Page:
Brothers And Sisters / Lakuta

Album cover art for upc 5060205156853
Catalog: 205156853
Format: CD


The lead single from Lakuta’s much awaited Brothers & Sisters, ‘Bata Boy’, has already garnered some considerable success. Formerly the Kalakuta Millionaires, and well known on Brighton’s live scene, Lakuta’s uncompromising afro-latin backdrop doesn’t lend itself to radio-friendly, easily marketable releases: live, some songs can be ten minutes long, and rammed full of jams. The question of whether a record could capture their on-stage magic is a fair one - luckily their producer, Nick Faber, had the sense to leave Lakuta be, as far as possible, while fitting their rampant style onto a ten-track album. The album is fierce from the opener. Homophobia, sexual discrimination and violence are the subjects of the first track ‘Bata Boy’, making for an intense and defiant start, backed up by speedy rhythms and blaring horns. Musically it’s almost overflowing, which reflects Lakuta’s brimming makeup. Its central refrain “We will not stand for this/ we will say yes no more” will be repeated, in one form or another, in other songs. The second track, ‘Rice and Peace’, and the fifth, ‘Yansan’, also deal with marginalisation. The latter openly speaks of passion and war, and verges on menacing. The third, ‘So Sue Us’, relates to a dispute with a music industry professional. Conflict, along with the defiant stance, feature heavily across the first half of the album. There’s anger in these songs, but that’s not to say that that they culminate in a violent sound: in these early tracks, the band express their anger over music that is forceful, but essentially playful. ‘Yansan’ lets lead Siggi Mwasote’s voice come out, cutting through the oppressive background, while ‘Rice and Peace’ is built on breezy tropical guitar and uplifting brass lines. It’s very pleasing to find the harshest track, ‘Yansan’, placed next to ‘Changanya’, the softest, where the brass section show they can play with subtlety as well as power, and which features some exquisite kora. From here the album mellows out nicely from the initial burst of passion, becoming more sunny and celebratory. Siggi’s voice is given more space to shine over gentler instrumentation, as in ‘Lose Yourself’, while songs like ‘Mr Serious’ are charming, light and groovy, giving a hint of the instrumental jams the band are capable of live. The second half of the album may feel brighter, but lyrically it’s just as serious. This is a duality which is replayed throughout the album, where the tone of the song deliberately stands opposed to its message. It’s a device which adds depth and dimension to the album, and is only one way in which this is a conflicted record: on the one hand its subjects are deeply confrontational, but on the other, they promote an overarching message of unity and acceptance. Musically it’s expansive, undoubtedly written and performed by artists of the highest calibre. It’s also a very real and relatable album, in that its themes of marginalisation, maternity and family clearly reflect the lives and experiences of the musicians. In this way it’s able to be both generally politicised and deeply personal. Again, the transition to an album must have been a difficult one for Lakuta. The struggles between band and producer over the length of songs and the number of solos, must have been mammoth. Both had to tread a fine line, but ultimately Lakuta have not been sterilised by the recording process. They remain passionate and vibrant and willing to tackle difficult subjects in their music. The album sees their sound trimmed down to one that works beautifully on record, while retaining the fluidity and energy of live performance, which is the cornerstone of their style. Ben Noble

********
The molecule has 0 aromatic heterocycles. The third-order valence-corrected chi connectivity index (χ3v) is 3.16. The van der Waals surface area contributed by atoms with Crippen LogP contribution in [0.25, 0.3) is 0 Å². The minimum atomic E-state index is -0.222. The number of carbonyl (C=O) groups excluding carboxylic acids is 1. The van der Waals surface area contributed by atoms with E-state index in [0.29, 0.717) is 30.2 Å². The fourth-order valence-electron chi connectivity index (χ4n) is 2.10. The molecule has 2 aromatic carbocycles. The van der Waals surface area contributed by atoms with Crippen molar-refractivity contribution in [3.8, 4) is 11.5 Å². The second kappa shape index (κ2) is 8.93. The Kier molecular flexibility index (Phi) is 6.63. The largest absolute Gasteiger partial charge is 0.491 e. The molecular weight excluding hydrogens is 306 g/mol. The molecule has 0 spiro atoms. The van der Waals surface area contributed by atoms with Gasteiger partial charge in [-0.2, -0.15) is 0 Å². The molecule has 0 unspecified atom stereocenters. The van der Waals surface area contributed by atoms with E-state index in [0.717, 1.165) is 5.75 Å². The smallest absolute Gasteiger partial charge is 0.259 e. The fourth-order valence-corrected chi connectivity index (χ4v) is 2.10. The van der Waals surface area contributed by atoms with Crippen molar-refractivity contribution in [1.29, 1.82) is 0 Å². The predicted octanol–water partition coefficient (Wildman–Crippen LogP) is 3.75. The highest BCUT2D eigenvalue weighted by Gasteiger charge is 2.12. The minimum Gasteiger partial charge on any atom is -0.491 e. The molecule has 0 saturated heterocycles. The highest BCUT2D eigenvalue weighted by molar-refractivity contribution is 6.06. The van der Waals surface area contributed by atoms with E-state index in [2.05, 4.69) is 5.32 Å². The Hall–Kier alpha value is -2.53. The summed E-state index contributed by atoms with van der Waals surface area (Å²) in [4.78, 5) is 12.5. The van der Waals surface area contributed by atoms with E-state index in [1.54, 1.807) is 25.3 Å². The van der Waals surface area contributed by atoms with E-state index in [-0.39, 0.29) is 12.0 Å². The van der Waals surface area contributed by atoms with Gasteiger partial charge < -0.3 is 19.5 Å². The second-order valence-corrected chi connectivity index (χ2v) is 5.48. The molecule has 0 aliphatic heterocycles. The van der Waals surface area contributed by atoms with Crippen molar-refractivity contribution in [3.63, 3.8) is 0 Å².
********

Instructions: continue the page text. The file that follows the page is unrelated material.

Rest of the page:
Price: $13.98